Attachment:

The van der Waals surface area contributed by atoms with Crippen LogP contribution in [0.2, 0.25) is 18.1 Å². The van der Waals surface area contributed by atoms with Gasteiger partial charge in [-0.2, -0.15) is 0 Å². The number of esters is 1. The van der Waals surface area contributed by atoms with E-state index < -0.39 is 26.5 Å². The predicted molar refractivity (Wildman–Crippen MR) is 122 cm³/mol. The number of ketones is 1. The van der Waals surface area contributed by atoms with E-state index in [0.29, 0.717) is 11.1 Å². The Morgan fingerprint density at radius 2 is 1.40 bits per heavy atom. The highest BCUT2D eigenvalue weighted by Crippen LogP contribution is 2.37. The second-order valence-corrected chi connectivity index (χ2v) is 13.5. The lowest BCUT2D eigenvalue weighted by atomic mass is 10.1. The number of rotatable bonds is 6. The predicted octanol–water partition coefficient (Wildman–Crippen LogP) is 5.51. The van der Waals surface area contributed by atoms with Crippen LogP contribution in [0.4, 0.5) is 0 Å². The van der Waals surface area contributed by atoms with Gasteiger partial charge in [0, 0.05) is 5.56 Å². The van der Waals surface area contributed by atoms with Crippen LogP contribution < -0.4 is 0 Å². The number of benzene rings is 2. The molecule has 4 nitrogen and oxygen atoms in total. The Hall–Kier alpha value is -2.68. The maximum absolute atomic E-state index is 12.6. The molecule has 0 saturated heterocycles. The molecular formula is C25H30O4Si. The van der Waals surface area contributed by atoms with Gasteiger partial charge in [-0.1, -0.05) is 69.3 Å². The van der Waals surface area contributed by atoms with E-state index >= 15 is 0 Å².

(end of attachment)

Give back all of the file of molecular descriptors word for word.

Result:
The van der Waals surface area contributed by atoms with Crippen LogP contribution in [0.2, 0.25) is 18.1 Å². The van der Waals surface area contributed by atoms with Gasteiger partial charge in [-0.2, -0.15) is 0 Å². The number of esters is 1. The van der Waals surface area contributed by atoms with E-state index < -0.39 is 26.5 Å². The predicted molar refractivity (Wildman–Crippen MR) is 122 cm³/mol. The number of ketones is 1. The van der Waals surface area contributed by atoms with E-state index in [0.29, 0.717) is 11.1 Å². The Morgan fingerprint density at radius 2 is 1.40 bits per heavy atom. The highest BCUT2D eigenvalue weighted by Crippen LogP contribution is 2.37. The second-order valence-corrected chi connectivity index (χ2v) is 13.5. The lowest BCUT2D eigenvalue weighted by atomic mass is 10.1. The number of rotatable bonds is 6. The predicted octanol–water partition coefficient (Wildman–Crippen LogP) is 5.51. The van der Waals surface area contributed by atoms with Crippen LogP contribution in [0.4, 0.5) is 0 Å². The van der Waals surface area contributed by atoms with Gasteiger partial charge in [0, 0.05) is 5.56 Å². The van der Waals surface area contributed by atoms with Crippen LogP contribution < -0.4 is 0 Å². The number of benzene rings is 2. The molecule has 4 nitrogen and oxygen atoms in total. The Hall–Kier alpha value is -2.68. The maximum absolute atomic E-state index is 12.6. The molecule has 0 saturated heterocycles. The molecular formula is C25H30O4Si. The van der Waals surface area contributed by atoms with Gasteiger partial charge in [-0.1, -0.05) is 69.3 Å². The van der Waals surface area contributed by atoms with E-state index >= 15 is 0 Å².